Something very bad is happening in our country to an extent I’ve never seen in my long life. And it greatly worries me. It ought to seriously worry every American.

I don’t put great faith in what I read and see in reporting about most polls, even those conducted by respected national pollsters. News organizations nearly always report only overall findings without delving into the meaning of the pieces of the puzzle that almost always tell more than one story. Maybe even a more important story than the reported headline. Most such organizations aren’t equipped for such analysis.

But occasionally, a poll comes along … maybe multiple polls on the same subject … wherein the outcome is so lopsided it doesn’t take a lot of specialized training to grasp the full meaning. Such is the case with new samplings of American opinion published this week by Gallup and last week by CBS News. These are the cause of my great concern.

Both organizations were after the same nationwide information in recent days: “Do you approve or disapprove of the job members of the Congress of the United States are doing?” Very simple question. “Yes” or “No” with no shades of gray to blur the outcome. No special knowledge of government necessary to have an opinion.

The Gallup disapproval rating: 83 percent. CBS News: 77 percent.

Gallup showed just 16 percent approval by Democrats, down from 38 percent in October. A drop of more than half in 60 days. Approval by Independents was 13 percent and seven percent for Republicans. For both organizations, the negative numbers were the lowest in their polling histories.

I’m not a trained poll reader, not a statistician and have no special gift or legitimate methodology education to know what all the internal information contained in these two reports means. But with results as lopsided as these, common sense is about all you need.

We have just completed a bitter national election involving record numbers of voters. The various outcomes have been debated for weeks by the “talking heads” and other pundits. We’ve been told to believe the meaning of our balloting was “this-that-or-the -other” depending on which side of the fence the opining was being done.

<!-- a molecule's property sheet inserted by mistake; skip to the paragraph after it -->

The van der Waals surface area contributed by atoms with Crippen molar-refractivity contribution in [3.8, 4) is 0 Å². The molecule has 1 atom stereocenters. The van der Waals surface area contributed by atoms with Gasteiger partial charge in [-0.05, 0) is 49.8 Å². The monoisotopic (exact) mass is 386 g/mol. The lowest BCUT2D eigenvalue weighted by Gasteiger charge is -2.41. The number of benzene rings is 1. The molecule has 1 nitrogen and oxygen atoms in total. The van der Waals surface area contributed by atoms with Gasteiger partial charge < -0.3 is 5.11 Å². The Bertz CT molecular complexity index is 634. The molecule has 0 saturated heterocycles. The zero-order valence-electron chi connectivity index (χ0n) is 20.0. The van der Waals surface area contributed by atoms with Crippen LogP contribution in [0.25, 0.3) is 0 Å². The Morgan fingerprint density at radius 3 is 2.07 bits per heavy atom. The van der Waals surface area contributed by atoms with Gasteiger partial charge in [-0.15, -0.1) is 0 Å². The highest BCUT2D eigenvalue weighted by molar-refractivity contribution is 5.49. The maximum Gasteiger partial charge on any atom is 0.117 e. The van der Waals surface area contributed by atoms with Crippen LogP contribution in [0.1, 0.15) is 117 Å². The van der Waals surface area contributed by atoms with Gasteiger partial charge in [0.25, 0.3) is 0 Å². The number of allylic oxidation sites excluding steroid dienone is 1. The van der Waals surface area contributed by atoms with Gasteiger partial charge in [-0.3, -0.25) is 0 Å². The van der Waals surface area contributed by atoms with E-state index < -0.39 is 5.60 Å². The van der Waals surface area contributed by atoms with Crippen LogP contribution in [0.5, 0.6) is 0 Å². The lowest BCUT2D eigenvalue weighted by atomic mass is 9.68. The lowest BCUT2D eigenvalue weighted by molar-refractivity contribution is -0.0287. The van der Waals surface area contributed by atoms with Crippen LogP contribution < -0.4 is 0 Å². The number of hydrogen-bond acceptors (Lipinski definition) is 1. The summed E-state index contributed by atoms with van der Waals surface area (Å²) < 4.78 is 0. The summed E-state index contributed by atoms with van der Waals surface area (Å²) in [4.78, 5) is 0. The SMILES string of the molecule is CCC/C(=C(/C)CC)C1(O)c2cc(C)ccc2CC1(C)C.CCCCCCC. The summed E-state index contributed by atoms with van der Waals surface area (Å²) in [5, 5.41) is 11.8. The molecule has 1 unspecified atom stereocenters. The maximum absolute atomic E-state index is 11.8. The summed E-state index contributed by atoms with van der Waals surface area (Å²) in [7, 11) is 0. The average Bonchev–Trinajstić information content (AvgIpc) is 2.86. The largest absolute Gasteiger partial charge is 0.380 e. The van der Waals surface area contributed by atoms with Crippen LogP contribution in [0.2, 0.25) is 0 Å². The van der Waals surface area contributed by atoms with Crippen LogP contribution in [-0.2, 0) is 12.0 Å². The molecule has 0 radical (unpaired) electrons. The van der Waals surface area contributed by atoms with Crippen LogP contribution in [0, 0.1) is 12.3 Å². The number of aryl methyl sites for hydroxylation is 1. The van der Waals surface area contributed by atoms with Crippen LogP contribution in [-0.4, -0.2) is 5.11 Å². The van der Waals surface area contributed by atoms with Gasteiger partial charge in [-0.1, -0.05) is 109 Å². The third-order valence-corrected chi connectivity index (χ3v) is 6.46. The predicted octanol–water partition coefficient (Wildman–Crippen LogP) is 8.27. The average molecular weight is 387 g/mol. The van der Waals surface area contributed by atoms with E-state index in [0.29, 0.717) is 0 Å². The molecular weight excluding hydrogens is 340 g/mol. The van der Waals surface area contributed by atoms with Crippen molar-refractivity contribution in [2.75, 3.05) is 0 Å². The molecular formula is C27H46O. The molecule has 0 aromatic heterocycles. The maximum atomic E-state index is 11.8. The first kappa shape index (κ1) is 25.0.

Without picking a fence side and shooting straight down the neutral middle, the question this new information leaves me with is this: How long can a nation survive and effectively govern itself when the governed have nearly no faith in … much less respect for … those doing the governing?

Dump all the crap about the far right, the far left, tea parties, two parties, third parties, independents and all the other divisions we’ve created for ourselves. None of that … none of it … is relevant when you’re talking survival of an entire political system of government.

While the new crop in congress has not yet taken the oath, evidence is already piling up those fresh faces will eventually look and act pretty much like the bunch they’re replacing. Their “outsider” status will evolve to “insider” and they will soon resort to the same money-raising, vote-chasing traits as those we discarded in November. Their promises not to “ear mark” will be replaced by efforts to secure “selected government spending” for their many constituents. Pledges will be greatly diluted by Potomac River water. Currying voter favor and job protectionism will become personal “congressional issues.”

I see the new congress very much like the one we have now. And the one we have now has just been judged by respondents in two national polls and found guilty of being wholly ineffective in the conduct of our business.

The overwhelming negative results of these two experienced polling organizations are being looked at by other nations. When more than four in five citizens disapprove of their own elected government representatives, we can be seen from overseas as a weakened country with nearly no national will to support decisions of the leadership we have just said we overwhelmingly disapprove of.

Congress … especially the Senate … is ignoring citizen direction on many issues i.e. don’t task-don’t tell, debt reduction, ending two wars, etc. We’ve told members repeatedly which paths we want to take and they have repeatedly taken the other. Or ignored us.

Looking at reasons behind failures of many nations in history, you will often find governments either out of touch with the people or who ignored the will of the people. We may not yet be at a point to repeat the French Revolution. But the gridlocked, “let-‘em-eat-cake” attitude of too many on Capital Hill may indicate they should brush up on some French history.

Comments are closed.